So many designers focus on just polishing up their prototype, with little regard to arranging for press kits. That’s more like an afterthought in the back of our minds. Gee, do I have time to draw something up in Ilustrator real quick? Hmm, I dunno. I’ll just use what I had leftover from last year, they’ll never know.

Much like in college, where you pull an all nighter only over the extended course of several weeks. You fool yourself into thinking you have enough time and before you know it, it’s already 3 mo. till deadline. Your website hasn’t been updated. You still have to change the graphics on your businesscard to reflect this year and the change in your email address.

We really are artists, all loopy and focused on one thing. Project completion. Proper business mandates never even come into focus that we’re so damn busy. This, is the kind of thing schools seriously need to teach you better.

We had a one-semester crash course in this. I found it extremely helpful and wondered why the hell it wasn’t a requirement or lasted longer than a semester. The professor was excellent, someone I could really admire because he wasn’t one of these losers plucked up by the college
out of a magazine article. No, this guy had his own business that he operated for several years. And what he said made you really think.

And he proposed this question: “Would you rather be a better designer, or be a better businessman?” We all got the ?HUH? look splashed on our faces. In our particular school, form was emphasized over drawing/ CAD skills. So we thought as sculptors and illustrators would; similar mindset.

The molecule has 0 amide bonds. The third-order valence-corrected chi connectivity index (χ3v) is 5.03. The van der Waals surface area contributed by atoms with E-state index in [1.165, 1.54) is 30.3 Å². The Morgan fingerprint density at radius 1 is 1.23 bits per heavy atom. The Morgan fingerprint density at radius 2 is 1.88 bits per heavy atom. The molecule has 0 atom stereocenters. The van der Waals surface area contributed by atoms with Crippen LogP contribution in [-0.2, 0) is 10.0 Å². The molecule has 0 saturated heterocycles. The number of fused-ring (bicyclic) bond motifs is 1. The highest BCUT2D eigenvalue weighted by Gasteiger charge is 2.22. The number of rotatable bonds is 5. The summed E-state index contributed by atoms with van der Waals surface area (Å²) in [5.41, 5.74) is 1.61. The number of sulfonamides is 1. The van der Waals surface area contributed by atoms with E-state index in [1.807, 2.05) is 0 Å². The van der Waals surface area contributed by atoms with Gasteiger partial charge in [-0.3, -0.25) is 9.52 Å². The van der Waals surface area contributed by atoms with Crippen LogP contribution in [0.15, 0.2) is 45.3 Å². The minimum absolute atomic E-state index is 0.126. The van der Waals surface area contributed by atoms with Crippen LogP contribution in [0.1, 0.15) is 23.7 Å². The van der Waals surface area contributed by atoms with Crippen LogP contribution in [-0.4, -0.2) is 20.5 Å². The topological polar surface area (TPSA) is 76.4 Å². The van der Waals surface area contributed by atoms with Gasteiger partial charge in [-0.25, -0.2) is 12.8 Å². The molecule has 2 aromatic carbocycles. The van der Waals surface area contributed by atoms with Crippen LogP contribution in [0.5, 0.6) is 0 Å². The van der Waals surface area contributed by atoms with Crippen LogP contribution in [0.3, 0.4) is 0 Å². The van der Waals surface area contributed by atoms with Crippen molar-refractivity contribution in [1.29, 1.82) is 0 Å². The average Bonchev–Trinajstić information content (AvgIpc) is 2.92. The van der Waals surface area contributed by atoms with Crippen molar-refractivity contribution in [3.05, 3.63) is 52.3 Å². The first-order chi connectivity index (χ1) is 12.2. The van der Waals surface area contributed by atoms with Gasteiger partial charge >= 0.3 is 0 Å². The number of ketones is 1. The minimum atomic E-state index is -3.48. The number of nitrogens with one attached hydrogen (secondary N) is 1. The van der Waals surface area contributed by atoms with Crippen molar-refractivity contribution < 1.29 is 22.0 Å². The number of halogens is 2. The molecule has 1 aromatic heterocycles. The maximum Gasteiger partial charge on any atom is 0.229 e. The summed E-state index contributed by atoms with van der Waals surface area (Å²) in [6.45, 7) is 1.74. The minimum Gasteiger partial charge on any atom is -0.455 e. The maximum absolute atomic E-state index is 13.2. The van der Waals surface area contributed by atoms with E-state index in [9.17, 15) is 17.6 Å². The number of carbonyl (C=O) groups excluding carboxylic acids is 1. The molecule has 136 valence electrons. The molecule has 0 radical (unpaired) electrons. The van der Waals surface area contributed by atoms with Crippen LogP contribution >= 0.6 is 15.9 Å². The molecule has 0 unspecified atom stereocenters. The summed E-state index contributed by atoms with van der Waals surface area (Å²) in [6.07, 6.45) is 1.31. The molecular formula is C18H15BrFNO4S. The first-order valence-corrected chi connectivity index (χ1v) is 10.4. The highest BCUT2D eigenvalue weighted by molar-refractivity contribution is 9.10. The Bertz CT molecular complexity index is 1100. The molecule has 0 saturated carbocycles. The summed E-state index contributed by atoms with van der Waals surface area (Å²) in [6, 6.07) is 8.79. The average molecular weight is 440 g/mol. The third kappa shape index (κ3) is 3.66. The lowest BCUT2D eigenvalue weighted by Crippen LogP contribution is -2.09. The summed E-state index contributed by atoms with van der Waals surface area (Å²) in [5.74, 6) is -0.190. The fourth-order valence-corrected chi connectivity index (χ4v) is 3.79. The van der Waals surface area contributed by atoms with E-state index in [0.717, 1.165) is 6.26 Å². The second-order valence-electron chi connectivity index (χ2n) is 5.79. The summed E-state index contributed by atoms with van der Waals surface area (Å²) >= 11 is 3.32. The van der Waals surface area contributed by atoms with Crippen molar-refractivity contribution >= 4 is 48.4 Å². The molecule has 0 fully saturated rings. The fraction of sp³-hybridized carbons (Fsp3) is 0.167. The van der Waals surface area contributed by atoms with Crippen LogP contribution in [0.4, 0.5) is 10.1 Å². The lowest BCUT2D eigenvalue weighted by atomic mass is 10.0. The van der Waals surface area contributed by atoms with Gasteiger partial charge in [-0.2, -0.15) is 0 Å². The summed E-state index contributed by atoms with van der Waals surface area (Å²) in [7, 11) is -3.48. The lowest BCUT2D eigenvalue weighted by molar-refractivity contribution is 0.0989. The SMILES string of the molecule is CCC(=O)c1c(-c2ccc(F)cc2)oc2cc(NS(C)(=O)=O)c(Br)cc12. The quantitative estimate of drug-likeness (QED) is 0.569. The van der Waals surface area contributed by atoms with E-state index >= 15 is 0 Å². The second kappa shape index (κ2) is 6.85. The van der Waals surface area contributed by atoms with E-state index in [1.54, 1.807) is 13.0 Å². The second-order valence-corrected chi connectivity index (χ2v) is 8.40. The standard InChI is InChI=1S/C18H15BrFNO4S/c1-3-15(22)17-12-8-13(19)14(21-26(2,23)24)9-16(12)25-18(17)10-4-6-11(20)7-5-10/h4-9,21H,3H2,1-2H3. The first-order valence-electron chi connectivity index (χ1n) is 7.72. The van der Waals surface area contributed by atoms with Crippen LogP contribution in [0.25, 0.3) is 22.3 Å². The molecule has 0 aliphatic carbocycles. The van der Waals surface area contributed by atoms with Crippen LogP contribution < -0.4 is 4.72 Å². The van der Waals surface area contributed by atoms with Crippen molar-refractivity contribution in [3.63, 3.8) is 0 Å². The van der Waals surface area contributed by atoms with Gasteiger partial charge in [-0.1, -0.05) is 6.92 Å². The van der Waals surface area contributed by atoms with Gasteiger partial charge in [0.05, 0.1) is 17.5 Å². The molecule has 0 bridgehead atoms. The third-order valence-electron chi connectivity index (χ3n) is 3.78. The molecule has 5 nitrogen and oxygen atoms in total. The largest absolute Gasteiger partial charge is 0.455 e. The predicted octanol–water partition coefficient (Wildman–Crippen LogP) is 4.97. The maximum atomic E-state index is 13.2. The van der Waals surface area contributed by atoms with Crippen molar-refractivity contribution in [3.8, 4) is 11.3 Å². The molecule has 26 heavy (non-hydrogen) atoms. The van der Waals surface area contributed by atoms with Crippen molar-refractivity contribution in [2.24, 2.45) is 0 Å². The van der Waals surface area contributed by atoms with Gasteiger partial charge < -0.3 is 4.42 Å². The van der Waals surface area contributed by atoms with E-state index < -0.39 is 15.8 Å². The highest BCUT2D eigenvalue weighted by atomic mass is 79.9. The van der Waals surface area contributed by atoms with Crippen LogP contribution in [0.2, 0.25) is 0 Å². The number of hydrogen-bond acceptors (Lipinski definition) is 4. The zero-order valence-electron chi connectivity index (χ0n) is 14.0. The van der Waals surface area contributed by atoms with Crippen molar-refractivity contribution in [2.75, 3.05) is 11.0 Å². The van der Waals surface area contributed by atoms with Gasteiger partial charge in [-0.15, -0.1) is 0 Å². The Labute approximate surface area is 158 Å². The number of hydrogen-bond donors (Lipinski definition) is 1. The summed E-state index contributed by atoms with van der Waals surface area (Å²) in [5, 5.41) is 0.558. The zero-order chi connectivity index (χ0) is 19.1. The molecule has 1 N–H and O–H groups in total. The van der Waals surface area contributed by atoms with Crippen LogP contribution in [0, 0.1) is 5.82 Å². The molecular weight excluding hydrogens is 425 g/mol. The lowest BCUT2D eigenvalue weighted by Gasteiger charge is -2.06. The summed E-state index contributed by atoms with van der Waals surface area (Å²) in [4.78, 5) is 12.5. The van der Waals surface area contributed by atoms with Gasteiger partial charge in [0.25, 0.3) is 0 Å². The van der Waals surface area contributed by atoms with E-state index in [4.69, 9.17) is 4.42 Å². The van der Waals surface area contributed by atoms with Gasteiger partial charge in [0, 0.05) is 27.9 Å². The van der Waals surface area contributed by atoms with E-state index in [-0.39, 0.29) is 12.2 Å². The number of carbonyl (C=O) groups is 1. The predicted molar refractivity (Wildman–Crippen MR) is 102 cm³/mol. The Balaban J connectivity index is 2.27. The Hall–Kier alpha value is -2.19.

But never occurred to us to have to put together a business plan, or to go on the net to the SCORE website or anything. Or, to our horror, compete as businessmen with one another upon graduation. Now that’s a whole lotta competition! What was least covered was how we can market our own goods. Most important, no?

The internet was still a fledling then, heading towards the Dot Com Boom /Crash. Today, there are so many outlets for us to market ourselves, but just as challenging for us to truly stand out in a sea of millions of webpages and just as many talented designers.
Just as I stood at ICFF with several hundred booths and all, wonderful consumer products. I turned to a friend of mine and said, “Jesus, how does one stand out?” 3 days, 3 floors, and several thousand sq. ft. to really stand out in the crowd. What an investment, eh?

Which brings me to why I am writing about SEO (Search Engine Optimization). This isn’t just for marketing consultancies anymore. This is key in helping your own websites rise above the rest. If you aren’t taking advantage of this helpful tool, as a designer, or as anybody doing business online, then you are a fool. This is what helps you in the ranks in a sea of pretty websites and similar competitors. My professor answered the question with something along the lines of “You have to be both, especially in the very beginning.” And most artists are broke (for reference, see my About Me section) so we have to take on the roles of Public Relations and Website Administrator ourselves. It is crucial.

Remember that being talented and being clever have nothing to do with one another.
But looking for key tools that aid your SEO is absolutely essential for the growth of your business.

And I’m going to do everything I can to amass enough interest with SEO. Stay tuned.